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How I Write

Which I did, just last night.  Write, that is.  Managed to give Gypsy more of an ending and, in the process, added two pages of dialog and a whole new character, who might come in handy down the road.

Much as I am sure that I learned something of English in high school, I did not really learn to write there, nor in my various college courses over the years.  My real writing teachers were Air Force captains and majors.  The process was simple: write a technical document, have it typed (this was just before the PC revolution), send it around to every section in the office, marvel at how much red ink a piece of paper could hold, rewrite the document, have it retyped, and send it around again.  Once the captains were through with it, it got sent to the majors (or civilian equivalent) who had their own ideas and their own red pens, and so it went again.

Do this a few times a month and you get pretty good at it.  These guys were not English majors (if you will forgive the phrase), they were computer people or operations management types, armed only with their college educations and – present on every Air Force officer’s desk – a copy of Tongue & Quill.  By my third year in that office, I could often get a document through the cycle without one drop of blood on it.

Many years later, after I had already written some stories and gotten, I thought, pretty damn good, I got involved in local politics.  This increased the speed at which I wrote, mostly writing letters to the editor and press releases.  Not only was I faster, but I became more disciplined.

A letter or a release took me one hour, tops.  Normally, I had a good idea of what I wanted to say before I sat down, so the first half hour was spent typing it, occasionally stopping to think of a phrase, until it was done.  But if the first half hour was putting words in the machine, then the second half hour was taking them out.  I would reread the document, top to bottom, again and again, looking for anything awkward or redundant and remove it.  In most cases, a quarter of what I had just written would be taken back out again.  What I was left with was, most cases, crisp, clean, and easy to read.  Concise.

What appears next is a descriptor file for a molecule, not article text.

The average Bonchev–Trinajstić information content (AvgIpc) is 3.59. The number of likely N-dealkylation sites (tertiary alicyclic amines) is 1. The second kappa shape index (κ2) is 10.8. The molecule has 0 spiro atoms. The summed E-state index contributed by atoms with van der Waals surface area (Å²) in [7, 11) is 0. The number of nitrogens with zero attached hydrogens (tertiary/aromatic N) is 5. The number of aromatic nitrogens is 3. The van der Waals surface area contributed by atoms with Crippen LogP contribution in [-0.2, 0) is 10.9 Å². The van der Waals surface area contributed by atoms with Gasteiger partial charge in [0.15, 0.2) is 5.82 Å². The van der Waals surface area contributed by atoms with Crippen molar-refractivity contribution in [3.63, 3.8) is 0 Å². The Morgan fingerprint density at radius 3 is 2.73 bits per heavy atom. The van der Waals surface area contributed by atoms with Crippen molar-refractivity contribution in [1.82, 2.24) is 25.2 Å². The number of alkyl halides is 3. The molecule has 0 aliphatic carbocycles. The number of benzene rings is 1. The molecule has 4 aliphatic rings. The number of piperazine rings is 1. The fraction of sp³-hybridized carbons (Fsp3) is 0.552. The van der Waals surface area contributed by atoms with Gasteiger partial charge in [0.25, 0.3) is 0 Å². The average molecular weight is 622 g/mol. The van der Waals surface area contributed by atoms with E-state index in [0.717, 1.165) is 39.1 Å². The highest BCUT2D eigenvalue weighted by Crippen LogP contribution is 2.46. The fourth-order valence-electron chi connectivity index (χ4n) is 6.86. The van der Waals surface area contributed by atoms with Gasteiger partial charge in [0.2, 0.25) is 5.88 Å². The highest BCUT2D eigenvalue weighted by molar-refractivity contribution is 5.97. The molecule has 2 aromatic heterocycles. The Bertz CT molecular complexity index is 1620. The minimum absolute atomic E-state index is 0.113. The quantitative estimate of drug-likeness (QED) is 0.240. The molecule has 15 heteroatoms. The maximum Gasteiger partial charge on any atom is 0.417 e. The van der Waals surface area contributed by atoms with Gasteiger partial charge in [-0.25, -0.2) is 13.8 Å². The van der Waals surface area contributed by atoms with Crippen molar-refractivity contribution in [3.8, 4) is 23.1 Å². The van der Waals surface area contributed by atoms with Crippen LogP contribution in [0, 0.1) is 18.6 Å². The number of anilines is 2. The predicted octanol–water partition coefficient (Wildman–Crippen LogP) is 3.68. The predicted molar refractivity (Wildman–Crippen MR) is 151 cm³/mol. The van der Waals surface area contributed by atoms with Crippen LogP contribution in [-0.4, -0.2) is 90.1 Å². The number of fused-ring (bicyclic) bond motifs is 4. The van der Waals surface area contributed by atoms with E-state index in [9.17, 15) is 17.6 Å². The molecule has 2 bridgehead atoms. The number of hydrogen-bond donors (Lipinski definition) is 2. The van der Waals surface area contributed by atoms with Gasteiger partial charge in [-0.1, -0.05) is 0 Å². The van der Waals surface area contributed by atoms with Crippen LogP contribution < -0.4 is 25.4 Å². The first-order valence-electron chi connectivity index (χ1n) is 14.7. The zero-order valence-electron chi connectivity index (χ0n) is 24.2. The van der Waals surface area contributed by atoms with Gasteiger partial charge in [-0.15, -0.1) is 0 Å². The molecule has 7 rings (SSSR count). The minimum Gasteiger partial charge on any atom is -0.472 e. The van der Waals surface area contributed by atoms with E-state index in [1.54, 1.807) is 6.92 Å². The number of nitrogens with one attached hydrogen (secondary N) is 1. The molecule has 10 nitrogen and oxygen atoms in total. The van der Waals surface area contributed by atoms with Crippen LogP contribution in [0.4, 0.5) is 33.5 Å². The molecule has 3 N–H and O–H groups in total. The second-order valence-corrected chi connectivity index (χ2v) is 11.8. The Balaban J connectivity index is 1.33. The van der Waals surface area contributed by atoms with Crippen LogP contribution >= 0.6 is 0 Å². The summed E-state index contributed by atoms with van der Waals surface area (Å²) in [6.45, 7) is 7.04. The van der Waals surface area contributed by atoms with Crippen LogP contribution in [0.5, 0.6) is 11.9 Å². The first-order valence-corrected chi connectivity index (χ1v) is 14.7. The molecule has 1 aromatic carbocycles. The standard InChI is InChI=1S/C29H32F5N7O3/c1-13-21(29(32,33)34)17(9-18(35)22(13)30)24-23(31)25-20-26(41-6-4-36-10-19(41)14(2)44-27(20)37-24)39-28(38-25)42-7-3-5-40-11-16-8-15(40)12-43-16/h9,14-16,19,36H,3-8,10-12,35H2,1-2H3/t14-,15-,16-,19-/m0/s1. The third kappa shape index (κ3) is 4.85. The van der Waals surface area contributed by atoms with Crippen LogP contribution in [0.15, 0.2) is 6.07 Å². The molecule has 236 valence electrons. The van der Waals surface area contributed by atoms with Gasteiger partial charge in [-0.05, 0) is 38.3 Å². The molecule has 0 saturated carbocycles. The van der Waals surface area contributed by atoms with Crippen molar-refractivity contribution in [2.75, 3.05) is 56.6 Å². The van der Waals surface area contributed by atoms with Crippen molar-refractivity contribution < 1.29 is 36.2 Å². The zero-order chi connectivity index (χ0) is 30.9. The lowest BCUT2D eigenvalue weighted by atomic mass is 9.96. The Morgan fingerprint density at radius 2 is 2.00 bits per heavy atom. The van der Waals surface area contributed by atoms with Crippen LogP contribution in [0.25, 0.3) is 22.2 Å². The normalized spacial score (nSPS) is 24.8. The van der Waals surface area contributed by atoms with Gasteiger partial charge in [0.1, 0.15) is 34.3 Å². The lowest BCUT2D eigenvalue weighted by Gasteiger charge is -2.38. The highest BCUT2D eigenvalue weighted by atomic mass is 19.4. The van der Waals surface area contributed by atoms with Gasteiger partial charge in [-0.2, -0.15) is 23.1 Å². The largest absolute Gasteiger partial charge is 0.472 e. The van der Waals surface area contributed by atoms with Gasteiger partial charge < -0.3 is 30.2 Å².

That is sort of the way I write fiction, but with longer stories and all, I can only go through it so many times.  So, my fiction is a little more unwieldy than my non-fiction.  I occasionally move things around a little, but rarely; most everything stays where I first put them.

I rarely outline a short story.  I have a pretty good idea of what the story will be before I sit down, having thought it through the previous few days.  If I get an idea for later in the story when I am typing, I simply add a note to the bottom of the document to have the hero do such and such and separate it from the rest of the story with a few carriage returns.

Longer stories get outlined, but only very cursory.  I write a sentence, all caps, of what happens in a scene.

HERO MEETS VILLAIN.  HERO LIKES VILLAIN.

Only more substantial, then follow it with the next point of the plot.

HERO DISCOVERS VILLAIN MIGHT BE A VILLAIN, IS SHOCKED!

Once I have the whole plot done in lines like that, I start on any subplots I have come up with, writing the lines as a separate section for each subplot.

Once all done and I am happy with where everything is going, I work on convergence, taking each line from each subplot and weaving it into the logical place in the main plot where that would occur.  Sometimes it is necessary to add a new line in order to bridge the two.

With everything now merged and with a couple of copies of the outline saved off, I start writing, in regular case, between the lines, actually writing the story, action, dialog, exposition, everything.  If I get held up on anything, I put in a string of asterisks and come back to it later.  When done, days, weeks or months later, I start pulling out the uppercase lines and let the text stand on its own.  Then, just like with the press releases, I read and reread and edit.

Really.  As easy as that.  Which is probably why I did not write as much as I should have.

By the way, for blogging, I write it, make one pass, then publish.  Don’t want to spend a lot of time on this.

 

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